Sunday, October 7 is Feast of the Holy Rosary. This is the day where, 437 years ago, Christian forces used the Rosary to overcome the Ottomans at the Battle of Lepanto.
In 2018, it’s the day when thousands of American Catholics will unite in prayer for healing in the world and the Church. The battle today is against lust for sex and power, and in favor of justice and healing for the sexually abused.
Father Richard Heilman’s Rosary Coast to Coast takes its inspiration not only from those who fought nearly a half-millennium ago, but also from when the people of Poland stood on their nation’s borders last year to pray for their country and the world.
At last count, there were over over 1,000 sites registered in the United States and 39 countries. Prayer will begin at 4:00 Eastern Standard Time, including at a rally on the National Mall in Washington, D.C.
What can you do?
St. Paul noted that each of us has strengths that support and complement the rest of the Church. The Ruth Institute is primarily a scientific and educational institute that aims to uphold Truth on sexual ethics. But Father Heilman’s spiritual gift for organizing inspired us to reach beyond our comfort zone and organize for the spiritual battle — unseen, but more obvious every day.
Our Rosary Around the Lake has Bishop Glen John Provost of the Lake Charles, Louisiana Diocese leading the Apostles’ Creed, and a projected 1,000 local people — from Catholic clergy to non-Catholics!
You can also get involved. Use whatever gifts God has given you to support this international day of prayer. Share your local event on social media. (You can find the site closest to you here.) Encourage your friends and family to participate. If you’re unable to directly participate due to physical disability, pray the Rosary from home, or volunteer to babysit others’ children. Pray your own Rosary with the children!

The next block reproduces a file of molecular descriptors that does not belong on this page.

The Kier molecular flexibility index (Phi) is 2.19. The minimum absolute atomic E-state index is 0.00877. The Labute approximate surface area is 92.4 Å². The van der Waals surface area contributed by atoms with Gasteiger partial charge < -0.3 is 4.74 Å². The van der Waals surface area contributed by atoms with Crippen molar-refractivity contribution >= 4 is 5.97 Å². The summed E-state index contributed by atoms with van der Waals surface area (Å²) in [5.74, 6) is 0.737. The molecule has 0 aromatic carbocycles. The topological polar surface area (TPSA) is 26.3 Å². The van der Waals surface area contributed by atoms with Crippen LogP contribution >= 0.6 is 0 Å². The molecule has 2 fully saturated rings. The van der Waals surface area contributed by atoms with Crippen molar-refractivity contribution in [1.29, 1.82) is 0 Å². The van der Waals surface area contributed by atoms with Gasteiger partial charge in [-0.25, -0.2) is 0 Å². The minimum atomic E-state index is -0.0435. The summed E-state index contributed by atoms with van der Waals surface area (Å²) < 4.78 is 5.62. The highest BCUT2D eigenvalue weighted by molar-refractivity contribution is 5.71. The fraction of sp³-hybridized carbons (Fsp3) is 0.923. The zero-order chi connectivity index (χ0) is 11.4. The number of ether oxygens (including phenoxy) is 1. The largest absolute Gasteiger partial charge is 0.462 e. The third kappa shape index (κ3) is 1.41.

Taking the Rosary past October 7
Hopefully, this great day of prayer will inspire you to keep working for the Kingdom. As a longtime defender of the Church’s teachings on sexual morality, I encourage all laity to make two important contributions to the Church.
First, we must work for justice for the victims of clergy sexual abuse. Cut out the excuses. “But other churches and public schools have as much abuse as we do.” Perhaps true, but not relevant. The only relevant factor is getting our own house in order. That includes: justice for the victims, punishment for the perpetrators, and protection for innocent clergy.
Second, we must proclaim the Church’s teaching on marriage, family, and human sexuality in our own spheres of influence. If the clergy had lived up to Church teaching, including the Sixth Commandment and their vows of celibacy, none of the abuse would have happened. And too many of the clergy are too morally compromised to offer a full-throated defense of Church teaching. We lay people must deliver that message ourselves.
Look at the current Supreme Court nomination mess. The Kavanaugh / Ford debacle clearly illustrates: many lives have been ruined by both genuine sexual assault and by false accusations. We need to challenge the entire sexual revolution, not just the little corner of it that happens to be bothering us right now.
No one can really do that but Catholics. Only the Ancient Catholic teachings on marriage, family, and human sexuality provide a humane and intellectually coherent alternative to the sexual brokenness we see around us.
I have no doubt at all that the Mother of God and her Divine Son will be delighted to help us proclaim these timeless truths.
See you on October 7!